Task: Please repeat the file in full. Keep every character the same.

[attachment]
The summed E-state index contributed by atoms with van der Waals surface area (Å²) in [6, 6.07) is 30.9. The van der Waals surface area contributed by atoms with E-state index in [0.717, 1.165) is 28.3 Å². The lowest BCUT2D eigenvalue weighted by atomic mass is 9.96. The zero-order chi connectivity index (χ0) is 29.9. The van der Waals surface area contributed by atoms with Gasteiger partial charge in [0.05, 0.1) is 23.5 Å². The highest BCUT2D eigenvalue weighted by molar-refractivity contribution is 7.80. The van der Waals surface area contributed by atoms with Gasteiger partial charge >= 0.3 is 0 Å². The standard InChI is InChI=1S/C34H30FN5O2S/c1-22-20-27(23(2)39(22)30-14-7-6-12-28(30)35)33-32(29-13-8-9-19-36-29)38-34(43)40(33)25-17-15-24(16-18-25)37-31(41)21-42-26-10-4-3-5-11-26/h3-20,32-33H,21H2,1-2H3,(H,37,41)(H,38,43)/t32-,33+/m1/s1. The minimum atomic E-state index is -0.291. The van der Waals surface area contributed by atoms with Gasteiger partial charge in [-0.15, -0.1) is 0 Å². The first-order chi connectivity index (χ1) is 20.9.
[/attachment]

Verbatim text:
The summed E-state index contributed by atoms with van der Waals surface area (Å²) in [6, 6.07) is 30.9. The van der Waals surface area contributed by atoms with E-state index in [0.717, 1.165) is 28.3 Å². The lowest BCUT2D eigenvalue weighted by atomic mass is 9.96. The zero-order chi connectivity index (χ0) is 29.9. The van der Waals surface area contributed by atoms with Gasteiger partial charge in [0.05, 0.1) is 23.5 Å². The highest BCUT2D eigenvalue weighted by molar-refractivity contribution is 7.80. The van der Waals surface area contributed by atoms with Gasteiger partial charge >= 0.3 is 0 Å². The standard InChI is InChI=1S/C34H30FN5O2S/c1-22-20-27(23(2)39(22)30-14-7-6-12-28(30)35)33-32(29-13-8-9-19-36-29)38-34(43)40(33)25-17-15-24(16-18-25)37-31(41)21-42-26-10-4-3-5-11-26/h3-20,32-33H,21H2,1-2H3,(H,37,41)(H,38,43)/t32-,33+/m1/s1. The minimum atomic E-state index is -0.291. The van der Waals surface area contributed by atoms with Gasteiger partial charge in [-0.15, -0.1) is 0 Å². The first-order chi connectivity index (χ1) is 20.9.